West Side Story
Music by Leonard Bernstein, lyrics by Stephen Sondheim, book by Arthur Laurents, choreography by Jerome Robbins
Sadler's Wells Theatre
This classic American musical took its inspiration from Shakespeare’s Romeo and Juliet. It transferred the young lovers from feuding factions who meet at a dance from Verona to New York’s Upper West Side and linked them to teenage Polish and Puerto Rican gangs.
Its combination of first class music, clever lyrics and great choreography still packs a punch more than half a century after its creation in 1957. This production, directed by Joey McKeeny who is also responsible for reproducing Robbins’s original choreography, has been touring and now returns to Sadler’s Wells where it had a sell-out season in 2008.
When first staged, West Side was dramatically different from what theatre audiences were used to in a musical. Its violence, its emphasis on dance, its musical range and the abstraction of some elements all broke new ground that electrified audiences and alienated some of them. After decades of familiarity and when its innovations have been assimilated into wider theatre practice can it still have the same dramatic effect?
Competing with people’s memories is pretty difficult. As Bakst is reported to have said of his decors for the Diaghilev Ballet you have to make the colours brighter, and heighten the effects if you are to make the same impact a second time around, but here the choreography and the musical performance are set in stone, controlled by the estates of Robbins and of Bernstein to ensure no deviation.
This production did not have me sitting on the edge of my seat as West Side did when it first reached London in 1958 but it still makes quite an impact. For me it may have no surprises but for anyone coming to it for the first time it is a gripping story. From its finger-clicking danced opening to the choreography of the fatal rumble, its choreography is still startlingly dramatic, its lyrics are clever and its music full of riches.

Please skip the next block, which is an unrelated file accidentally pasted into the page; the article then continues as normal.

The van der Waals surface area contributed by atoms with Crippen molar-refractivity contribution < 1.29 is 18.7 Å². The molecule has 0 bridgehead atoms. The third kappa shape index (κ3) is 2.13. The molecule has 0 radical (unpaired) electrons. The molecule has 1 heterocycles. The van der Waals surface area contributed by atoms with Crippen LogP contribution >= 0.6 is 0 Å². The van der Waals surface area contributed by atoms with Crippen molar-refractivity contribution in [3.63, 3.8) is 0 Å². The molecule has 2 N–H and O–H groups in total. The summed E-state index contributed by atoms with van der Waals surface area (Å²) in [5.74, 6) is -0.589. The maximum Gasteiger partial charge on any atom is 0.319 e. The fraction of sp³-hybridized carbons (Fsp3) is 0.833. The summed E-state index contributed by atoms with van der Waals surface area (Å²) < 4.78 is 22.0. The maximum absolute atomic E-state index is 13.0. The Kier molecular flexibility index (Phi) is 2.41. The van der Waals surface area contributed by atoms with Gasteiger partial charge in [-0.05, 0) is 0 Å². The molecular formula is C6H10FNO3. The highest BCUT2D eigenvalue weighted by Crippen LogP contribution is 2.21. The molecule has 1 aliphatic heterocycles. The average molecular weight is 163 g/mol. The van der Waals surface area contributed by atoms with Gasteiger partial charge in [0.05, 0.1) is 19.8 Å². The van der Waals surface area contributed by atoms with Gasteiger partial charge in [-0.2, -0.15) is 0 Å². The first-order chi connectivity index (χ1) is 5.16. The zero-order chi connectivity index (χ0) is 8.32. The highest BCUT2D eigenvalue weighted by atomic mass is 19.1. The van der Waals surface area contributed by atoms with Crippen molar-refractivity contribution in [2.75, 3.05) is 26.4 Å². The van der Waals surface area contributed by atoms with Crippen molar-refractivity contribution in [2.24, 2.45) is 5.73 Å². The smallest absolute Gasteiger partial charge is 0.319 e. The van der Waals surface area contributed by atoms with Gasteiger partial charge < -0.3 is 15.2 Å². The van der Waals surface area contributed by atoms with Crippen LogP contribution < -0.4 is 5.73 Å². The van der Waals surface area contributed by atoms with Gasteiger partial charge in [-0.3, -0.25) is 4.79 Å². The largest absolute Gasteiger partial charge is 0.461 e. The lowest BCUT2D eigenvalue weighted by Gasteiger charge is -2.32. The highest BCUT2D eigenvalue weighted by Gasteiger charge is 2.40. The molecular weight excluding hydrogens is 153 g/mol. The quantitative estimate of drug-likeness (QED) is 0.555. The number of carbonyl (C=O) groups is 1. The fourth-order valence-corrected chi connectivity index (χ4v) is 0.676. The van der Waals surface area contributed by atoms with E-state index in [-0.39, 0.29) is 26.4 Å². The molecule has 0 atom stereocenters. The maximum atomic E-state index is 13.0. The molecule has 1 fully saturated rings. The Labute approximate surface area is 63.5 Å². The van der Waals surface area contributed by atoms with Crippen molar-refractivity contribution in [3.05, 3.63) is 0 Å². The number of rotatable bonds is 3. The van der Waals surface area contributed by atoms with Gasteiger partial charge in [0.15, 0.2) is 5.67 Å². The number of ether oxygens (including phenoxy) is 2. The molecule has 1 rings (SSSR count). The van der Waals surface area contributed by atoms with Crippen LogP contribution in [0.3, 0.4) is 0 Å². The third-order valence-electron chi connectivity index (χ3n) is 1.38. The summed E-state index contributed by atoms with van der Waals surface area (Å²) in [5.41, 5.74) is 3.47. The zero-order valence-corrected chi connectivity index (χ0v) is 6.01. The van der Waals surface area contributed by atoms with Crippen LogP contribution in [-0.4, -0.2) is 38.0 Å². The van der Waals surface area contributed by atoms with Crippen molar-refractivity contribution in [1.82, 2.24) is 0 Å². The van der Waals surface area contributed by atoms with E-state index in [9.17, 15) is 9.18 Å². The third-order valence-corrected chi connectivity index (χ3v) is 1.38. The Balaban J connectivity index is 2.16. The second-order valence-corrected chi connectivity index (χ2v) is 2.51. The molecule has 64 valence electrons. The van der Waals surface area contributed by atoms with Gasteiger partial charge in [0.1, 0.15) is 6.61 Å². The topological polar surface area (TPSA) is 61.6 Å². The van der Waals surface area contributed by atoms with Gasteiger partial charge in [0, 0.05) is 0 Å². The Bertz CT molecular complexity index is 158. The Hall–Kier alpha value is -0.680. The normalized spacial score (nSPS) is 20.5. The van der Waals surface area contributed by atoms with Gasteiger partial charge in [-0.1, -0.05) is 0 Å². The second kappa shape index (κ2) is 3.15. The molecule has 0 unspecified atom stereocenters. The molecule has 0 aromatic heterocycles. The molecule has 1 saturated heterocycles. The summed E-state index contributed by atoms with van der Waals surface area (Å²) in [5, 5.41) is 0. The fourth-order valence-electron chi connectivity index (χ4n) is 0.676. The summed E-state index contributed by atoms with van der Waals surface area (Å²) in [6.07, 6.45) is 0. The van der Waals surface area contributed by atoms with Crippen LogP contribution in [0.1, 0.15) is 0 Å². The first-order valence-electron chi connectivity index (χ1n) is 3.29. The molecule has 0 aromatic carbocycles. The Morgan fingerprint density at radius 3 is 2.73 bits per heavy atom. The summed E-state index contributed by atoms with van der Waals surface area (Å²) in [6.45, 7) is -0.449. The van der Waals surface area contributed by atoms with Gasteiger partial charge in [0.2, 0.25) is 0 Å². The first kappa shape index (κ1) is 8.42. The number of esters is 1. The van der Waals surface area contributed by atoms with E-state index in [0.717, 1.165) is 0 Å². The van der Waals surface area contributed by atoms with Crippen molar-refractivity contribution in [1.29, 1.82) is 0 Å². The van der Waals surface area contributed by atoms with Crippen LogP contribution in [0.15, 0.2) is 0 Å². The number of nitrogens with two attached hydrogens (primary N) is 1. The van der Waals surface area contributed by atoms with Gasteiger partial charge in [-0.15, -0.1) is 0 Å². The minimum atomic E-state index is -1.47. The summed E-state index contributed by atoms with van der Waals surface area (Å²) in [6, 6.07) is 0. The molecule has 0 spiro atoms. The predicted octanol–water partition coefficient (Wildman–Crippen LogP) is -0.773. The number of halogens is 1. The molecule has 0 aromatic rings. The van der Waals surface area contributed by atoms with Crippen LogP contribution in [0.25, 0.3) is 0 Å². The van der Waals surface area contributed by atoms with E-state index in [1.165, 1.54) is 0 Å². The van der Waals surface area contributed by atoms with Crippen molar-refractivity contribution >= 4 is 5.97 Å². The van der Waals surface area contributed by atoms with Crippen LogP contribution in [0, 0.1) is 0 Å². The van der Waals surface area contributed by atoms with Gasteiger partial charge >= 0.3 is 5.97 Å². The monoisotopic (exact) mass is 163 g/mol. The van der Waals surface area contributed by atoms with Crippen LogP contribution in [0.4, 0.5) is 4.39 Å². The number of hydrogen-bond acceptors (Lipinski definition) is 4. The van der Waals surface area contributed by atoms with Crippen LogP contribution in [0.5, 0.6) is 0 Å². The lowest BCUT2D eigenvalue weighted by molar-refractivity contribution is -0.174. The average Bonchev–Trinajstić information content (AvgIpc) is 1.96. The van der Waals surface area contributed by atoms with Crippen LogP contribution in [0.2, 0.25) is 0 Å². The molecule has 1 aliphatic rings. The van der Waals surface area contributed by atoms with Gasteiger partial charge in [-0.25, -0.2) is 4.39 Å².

There is a strong Tony in Anthony Festa—the role has sometimes seemed namby pamby when set against the testosterone-fuelled gang members but not here—and a charming Maria, with an operatic vocal range. She needs it to for this score. Popular versions of her songs tailored to fit the singer make one forget just how challenging the music is. Mark Mackillop’s Riff and Pep Muñoz’s Bernardo lead the gangs and there is another strong contribution from Luke Hawkins’s Action.
Penelope Armstead-Williams brings plenty of spirit to Bernardo’s girlfriend Anita but some of Sondheim’s clever lyrics in “America” and the strength of “A Boy Like That” are somewhat submerged by the heavily Hispanic accent and the speed at which Donald Chann conducts them.
Nick Nerio as Chino, Maria’s intended, succeeds in establishing character with little material and John Wojda brings out the inherent racism of Lieutenant Shrank. We don’t see much of Mel Shrawder’s Officer Krupke but the Jets send-up of him and of delinquent psychology is nicely pointed.
Paul Gallis’s setting with its mobile rusty fire escapes leaves clear space for dance in front of photographic backdrops (although I found the slow opening and closing of black drapes in front of them an irritation). The set overdominates the more intimate scenes but it comes to life when peopled and its simplicity is matched by the primary colours of Peter Halbsgut’s lighting.
On an empty stage and with a plain cloth, the white costumes of the company for the “Somewhere” ballet made this a striking contrast and especially moving, not for a moment becoming sentimental. There is an awkward progression with the jokey “Gee, Officer Krupke” following—the creators felt the need to insert some humour before the tragic twists that follow but the audiences for musicals now can deal with darkness and though one of my favourite numbers here it seems a dislocation.
If this production did not knock me out as the original staging did that is because its innovations are so no longer. Explicit sexuality on stage is now the norm; is that why the choreography doesn’t generate the same erotic tension? But this is still one of the best musicals to come out of America strong on theatrical excitement, here backed by an excellent orchestra. Sadly, with its knives and guns, it as topical today in London as it was in the 50s New York contemporary with its setting.
Reviewer: Howard Loxton